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Can project management (help) save the world?

Green superhero with the recycle sign on his chest

A clickbaitesque title I know, but it’s something that I have been thinking a lot about recently.  As resources become scarcer around the world, the need to save even small amounts on what would normally be thought of as “non-environmental” projects, will become more and more critical.

Severe weather events are also already having an impact economically. For example, here in New Zealand recent horrible weather has resulted in slips and land damage across the country.

Meanwhile, the GEO-5 for Business stated the severe floods in Australia in 2010/11 resulted in more than $350m in claims to re-insurer Munich Re. The same period of extreme weather also contributed to a loss of $245m by mining group Rio Tinto due to reduced shipments.

These events are only going to get worse and that’s where I think project management can step up and help save the world. As project managers we can make sure our projects are run as greenly as possible. We can also ensure we incorporate environmentally sustainable principles into the outcomes of the project and put environmental impacts front and centre at all stages of the project.

Here are just a few things you can do to run more environmentally-friendly projects:

Working on the project

  • Aim to reduce paper consumption by 10%.Each piece of A4 paper takes 10 litres of water to make.  So, using less paper  can add up to significant savings over the lifetime of a project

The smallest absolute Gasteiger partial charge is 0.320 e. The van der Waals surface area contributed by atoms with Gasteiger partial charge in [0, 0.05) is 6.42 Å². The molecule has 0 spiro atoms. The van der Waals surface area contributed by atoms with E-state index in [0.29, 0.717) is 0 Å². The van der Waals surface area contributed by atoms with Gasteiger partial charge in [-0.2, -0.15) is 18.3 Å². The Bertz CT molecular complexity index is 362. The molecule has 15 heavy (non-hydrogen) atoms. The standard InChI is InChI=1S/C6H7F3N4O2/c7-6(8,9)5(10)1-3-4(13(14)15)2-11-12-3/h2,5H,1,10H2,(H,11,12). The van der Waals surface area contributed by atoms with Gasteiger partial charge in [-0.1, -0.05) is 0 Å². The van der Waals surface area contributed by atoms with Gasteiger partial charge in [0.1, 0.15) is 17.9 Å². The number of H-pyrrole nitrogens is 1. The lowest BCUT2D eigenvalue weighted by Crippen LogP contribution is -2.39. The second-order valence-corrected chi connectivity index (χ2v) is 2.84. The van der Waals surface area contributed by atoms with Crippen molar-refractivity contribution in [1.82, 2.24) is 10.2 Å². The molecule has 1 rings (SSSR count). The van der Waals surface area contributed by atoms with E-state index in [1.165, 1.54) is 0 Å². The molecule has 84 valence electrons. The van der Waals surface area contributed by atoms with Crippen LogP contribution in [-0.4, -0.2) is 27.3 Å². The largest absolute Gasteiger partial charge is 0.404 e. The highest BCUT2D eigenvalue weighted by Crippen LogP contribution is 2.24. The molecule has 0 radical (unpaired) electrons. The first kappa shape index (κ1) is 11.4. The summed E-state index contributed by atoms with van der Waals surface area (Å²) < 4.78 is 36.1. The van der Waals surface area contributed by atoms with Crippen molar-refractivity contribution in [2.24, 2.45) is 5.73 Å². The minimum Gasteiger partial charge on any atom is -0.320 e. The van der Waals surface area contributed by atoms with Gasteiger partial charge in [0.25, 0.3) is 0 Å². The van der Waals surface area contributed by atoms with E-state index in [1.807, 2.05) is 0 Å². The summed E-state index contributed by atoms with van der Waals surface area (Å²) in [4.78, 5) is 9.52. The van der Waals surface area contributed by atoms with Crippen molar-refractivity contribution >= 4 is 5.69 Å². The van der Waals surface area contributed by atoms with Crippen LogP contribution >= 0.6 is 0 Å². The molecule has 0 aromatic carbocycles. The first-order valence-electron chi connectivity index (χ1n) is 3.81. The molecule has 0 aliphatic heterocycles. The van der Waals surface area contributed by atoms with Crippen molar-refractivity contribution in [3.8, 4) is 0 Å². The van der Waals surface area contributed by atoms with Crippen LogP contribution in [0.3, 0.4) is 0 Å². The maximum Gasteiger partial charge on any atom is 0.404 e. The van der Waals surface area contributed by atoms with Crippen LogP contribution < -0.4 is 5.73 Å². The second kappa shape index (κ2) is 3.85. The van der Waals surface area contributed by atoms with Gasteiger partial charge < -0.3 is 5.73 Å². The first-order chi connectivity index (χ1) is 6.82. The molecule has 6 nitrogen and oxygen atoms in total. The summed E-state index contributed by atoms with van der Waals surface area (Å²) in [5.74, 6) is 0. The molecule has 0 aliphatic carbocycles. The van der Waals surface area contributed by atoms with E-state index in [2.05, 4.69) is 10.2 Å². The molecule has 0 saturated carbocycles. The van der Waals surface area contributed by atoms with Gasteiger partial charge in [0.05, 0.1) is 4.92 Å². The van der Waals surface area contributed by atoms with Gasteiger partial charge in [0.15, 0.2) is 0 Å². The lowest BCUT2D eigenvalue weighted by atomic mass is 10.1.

• Ask the project team to use recyclable or reusable cups for their morning coffees.
  • If you need to have meetings with people in different locations, consider using video conferencing or another online meeting solution
  • Ask the team not to use single use bottled water – bring in a reusable drinks bottle and refill when necessary
  • Make sure everyone turns off their computers, and if possible, the office lights when they leave for the day
  • Off-set your carbon footprint either by planting trees or using an accredited carbon broker
  • Capture the project’s green initiatives as benefits so that they can be tracked and shouted about as the project progresses.

Developing the actual project

  • When formulating the project’s requirements, make sure that they consider environmental needs. For example if the project is to implement new servers, add a requirement state for the servers to be the most energy efficient possible
  • If the project is manufacturing something, look to source components from environmentally responsible suppliers
  • Work with suppliers to make sure their supply chain to the project is as waste free as possible
  • Re-engineer processes to be as environmentally friendly as possible
  • If disposing of electronic equipment, make sure the disposal agent complies with the local electronic waste disposal regulations

Post project implementation

  • Continue to monitor the green initiatives alongside the project’s benefits.

It’s no longer prudent to stand back and say environmental impacts of our work is not our problem. Even the smallest change can have long term benefits to the environment and the future of our planet.

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